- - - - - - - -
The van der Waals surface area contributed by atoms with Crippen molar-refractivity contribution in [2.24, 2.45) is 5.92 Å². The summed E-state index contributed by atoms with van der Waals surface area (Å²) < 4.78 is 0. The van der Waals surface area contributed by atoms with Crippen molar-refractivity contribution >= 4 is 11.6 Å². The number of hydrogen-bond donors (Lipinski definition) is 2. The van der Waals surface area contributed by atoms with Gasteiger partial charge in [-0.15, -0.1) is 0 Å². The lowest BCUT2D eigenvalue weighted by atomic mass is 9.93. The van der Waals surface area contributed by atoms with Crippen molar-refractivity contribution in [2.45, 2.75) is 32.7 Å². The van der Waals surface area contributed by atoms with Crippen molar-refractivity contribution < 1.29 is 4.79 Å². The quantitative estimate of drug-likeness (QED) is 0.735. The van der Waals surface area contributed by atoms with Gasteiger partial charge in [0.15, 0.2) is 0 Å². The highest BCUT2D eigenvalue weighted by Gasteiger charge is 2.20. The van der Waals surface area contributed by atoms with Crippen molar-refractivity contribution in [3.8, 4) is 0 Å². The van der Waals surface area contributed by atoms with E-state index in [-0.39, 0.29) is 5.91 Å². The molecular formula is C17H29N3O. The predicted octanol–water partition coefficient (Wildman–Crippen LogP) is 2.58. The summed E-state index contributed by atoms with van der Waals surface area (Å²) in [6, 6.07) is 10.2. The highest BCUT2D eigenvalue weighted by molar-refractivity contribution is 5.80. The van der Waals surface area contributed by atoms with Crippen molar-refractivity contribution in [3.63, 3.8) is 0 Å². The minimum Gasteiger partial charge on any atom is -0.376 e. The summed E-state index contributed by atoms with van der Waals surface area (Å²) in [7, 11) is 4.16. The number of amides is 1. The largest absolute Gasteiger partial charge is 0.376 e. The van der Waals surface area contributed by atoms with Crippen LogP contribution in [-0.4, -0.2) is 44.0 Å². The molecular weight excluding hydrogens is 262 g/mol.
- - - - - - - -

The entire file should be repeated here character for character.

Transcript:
The van der Waals surface area contributed by atoms with Crippen molar-refractivity contribution in [2.24, 2.45) is 5.92 Å². The summed E-state index contributed by atoms with van der Waals surface area (Å²) < 4.78 is 0. The van der Waals surface area contributed by atoms with Crippen molar-refractivity contribution >= 4 is 11.6 Å². The number of hydrogen-bond donors (Lipinski definition) is 2. The van der Waals surface area contributed by atoms with Gasteiger partial charge in [-0.15, -0.1) is 0 Å². The lowest BCUT2D eigenvalue weighted by atomic mass is 9.93. The van der Waals surface area contributed by atoms with Crippen molar-refractivity contribution in [2.45, 2.75) is 32.7 Å². The van der Waals surface area contributed by atoms with Crippen molar-refractivity contribution < 1.29 is 4.79 Å². The quantitative estimate of drug-likeness (QED) is 0.735. The van der Waals surface area contributed by atoms with Gasteiger partial charge in [0.15, 0.2) is 0 Å². The highest BCUT2D eigenvalue weighted by Gasteiger charge is 2.20. The van der Waals surface area contributed by atoms with Crippen molar-refractivity contribution in [3.8, 4) is 0 Å². The van der Waals surface area contributed by atoms with E-state index in [-0.39, 0.29) is 5.91 Å². The molecular formula is C17H29N3O. The predicted octanol–water partition coefficient (Wildman–Crippen LogP) is 2.58. The summed E-state index contributed by atoms with van der Waals surface area (Å²) in [6, 6.07) is 10.2. The highest BCUT2D eigenvalue weighted by molar-refractivity contribution is 5.80. The van der Waals surface area contributed by atoms with Crippen molar-refractivity contribution in [3.63, 3.8) is 0 Å². The minimum Gasteiger partial charge on any atom is -0.376 e. The summed E-state index contributed by atoms with van der Waals surface area (Å²) in [7, 11) is 4.16. The number of amides is 1. The largest absolute Gasteiger partial charge is 0.376 e. The van der Waals surface area contributed by atoms with Crippen LogP contribution in [-0.4, -0.2) is 44.0 Å². The molecular weight excluding hydrogens is 262 g/mol.